Just as individuals have responsibilities to the teams that they belong to, teams themselves have to be self-disciplined to work within a larger self-organizing framework. The behaviors required of teams closely parallel those for individuals:
A team that is unwilling to work within the established framework disrupts the work of the larger project in the same way that individuals who are unwilling to work within the team framework do.
Basketball players have a signa lightly closed fist tapping against their chestthat signals "my bad." They are taking responsibility for a mistake, admitting the mistake to their teammates and implying a commitment to do better next time. Teams that are accountable strive hard to deliver on commitments to other teams and admit failure when it occurs. But there is an important aspect of accountabilityassignment versus sign-onthat determines whether accountability will truly take root. Managers who bemoan a team's (or an individual's) seeming lack of accountability should look first to themselves. Did they assign a deliverable and a date to the team, or did the team sign on and accept the date? Managers often assign impossible tasks and then wonder why the team doesn't accept responsibility. One of the powerful aspects of the commitment-accountability protocol (which I describe in the next section) is that it defines a commitment between two teams that they each enter into freely .
Just as individuals have a responsibility to fully participate in their team's activities, teams have a similar responsibility to participate with other teams within the larger project. For example, when a team estimates how many features it can deliver in an iteration, its members must factor in time to coordinate with other teams. Team members will undoubtedly serve on coordination teams (e.g., the architecture or integration teams). Feature teams will have to interact not only with the customer team, but also with other teams. For instance, a team may utilize a component or information from another feature team, or it may supply a component or information to another feature team. The same trust and respect that form a foundation for individual interaction also apply to team interaction.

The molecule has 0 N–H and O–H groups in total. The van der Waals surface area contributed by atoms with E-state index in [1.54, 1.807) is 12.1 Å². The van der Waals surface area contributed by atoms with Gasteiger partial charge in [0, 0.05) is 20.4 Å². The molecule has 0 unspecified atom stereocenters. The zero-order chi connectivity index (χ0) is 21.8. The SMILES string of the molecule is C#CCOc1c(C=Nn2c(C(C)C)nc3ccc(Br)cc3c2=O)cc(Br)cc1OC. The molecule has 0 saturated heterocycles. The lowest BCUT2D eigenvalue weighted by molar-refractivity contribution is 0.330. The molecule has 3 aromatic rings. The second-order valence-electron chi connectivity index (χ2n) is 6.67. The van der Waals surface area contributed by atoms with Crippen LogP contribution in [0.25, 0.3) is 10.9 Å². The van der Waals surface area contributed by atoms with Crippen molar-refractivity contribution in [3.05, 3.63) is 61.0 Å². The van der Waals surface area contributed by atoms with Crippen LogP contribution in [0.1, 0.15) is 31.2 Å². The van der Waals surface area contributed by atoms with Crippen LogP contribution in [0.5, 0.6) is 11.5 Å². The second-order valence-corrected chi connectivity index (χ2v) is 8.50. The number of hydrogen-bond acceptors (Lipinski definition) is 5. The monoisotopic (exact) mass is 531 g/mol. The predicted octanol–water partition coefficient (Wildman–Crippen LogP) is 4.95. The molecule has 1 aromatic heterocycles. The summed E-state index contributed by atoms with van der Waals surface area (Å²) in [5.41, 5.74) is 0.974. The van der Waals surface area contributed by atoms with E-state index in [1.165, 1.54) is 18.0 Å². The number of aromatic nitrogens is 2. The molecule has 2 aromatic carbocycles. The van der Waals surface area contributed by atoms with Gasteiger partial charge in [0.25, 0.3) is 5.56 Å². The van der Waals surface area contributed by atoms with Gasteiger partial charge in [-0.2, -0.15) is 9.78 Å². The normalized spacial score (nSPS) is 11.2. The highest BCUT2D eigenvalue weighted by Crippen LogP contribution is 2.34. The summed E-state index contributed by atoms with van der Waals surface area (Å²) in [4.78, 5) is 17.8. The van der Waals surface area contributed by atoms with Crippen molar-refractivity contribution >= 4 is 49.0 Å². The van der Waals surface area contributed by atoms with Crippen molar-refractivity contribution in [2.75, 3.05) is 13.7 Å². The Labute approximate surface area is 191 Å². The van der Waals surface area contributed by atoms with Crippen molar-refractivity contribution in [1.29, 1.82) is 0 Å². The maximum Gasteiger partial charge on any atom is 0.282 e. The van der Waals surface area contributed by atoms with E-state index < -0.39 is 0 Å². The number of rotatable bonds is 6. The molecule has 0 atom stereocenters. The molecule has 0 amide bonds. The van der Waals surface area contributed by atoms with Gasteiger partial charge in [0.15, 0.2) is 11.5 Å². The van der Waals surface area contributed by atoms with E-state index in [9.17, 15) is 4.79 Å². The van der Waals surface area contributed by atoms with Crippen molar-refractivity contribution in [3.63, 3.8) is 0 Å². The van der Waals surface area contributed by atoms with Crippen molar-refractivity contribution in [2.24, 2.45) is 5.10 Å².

Most managers understand the rough guideline that doubling staff size on a project increases throughput by 25% to 50%.  Large projects can have appallingly low productivity rates. Why? Coordination, meetings, documentation, approvals , rework due to miscommunications, and more add activity and time to any project. Capers Jones (1991), a consultant and author on software metrics, reports that on large software projects, one-third of the cost could be attributed to paperwork. Unmanaged, the collaborative practices of APM can blow up in a team's face. The larger the project team, the more need there is for collaborative interaction, but also the greater possibility of collaborative paralysis. The project manager in particular must constantly take the pulse of the organization as to the effectiveness of every type of interaction. For example, meetings that served the team well in the early iterations may not be needed as the project progresses. A collaborative structure isn't something to be set up and then ignored; it needs to be constantly monitored and adjusted.
 This percentage depends on the size of the initial team (the percentage would be higher for a team that went from 2 to 4 than for one that went from 25 to 50) and the type of work being done.
Finally, teams have to align their own goals with those of the project. There will always be too much to do and too little time, and the tendency will be to work on one's team goals rather than on project goals.
The Agile Revolution
Guiding Principles: Customers and Products
Guiding Principles: Leadership-Collaboration Management
An Agile Project Management Model
The Envision Phase
The Speculate Phase
The Explore Phase
The Adapt and Close Phases
Building Large Adaptive Teams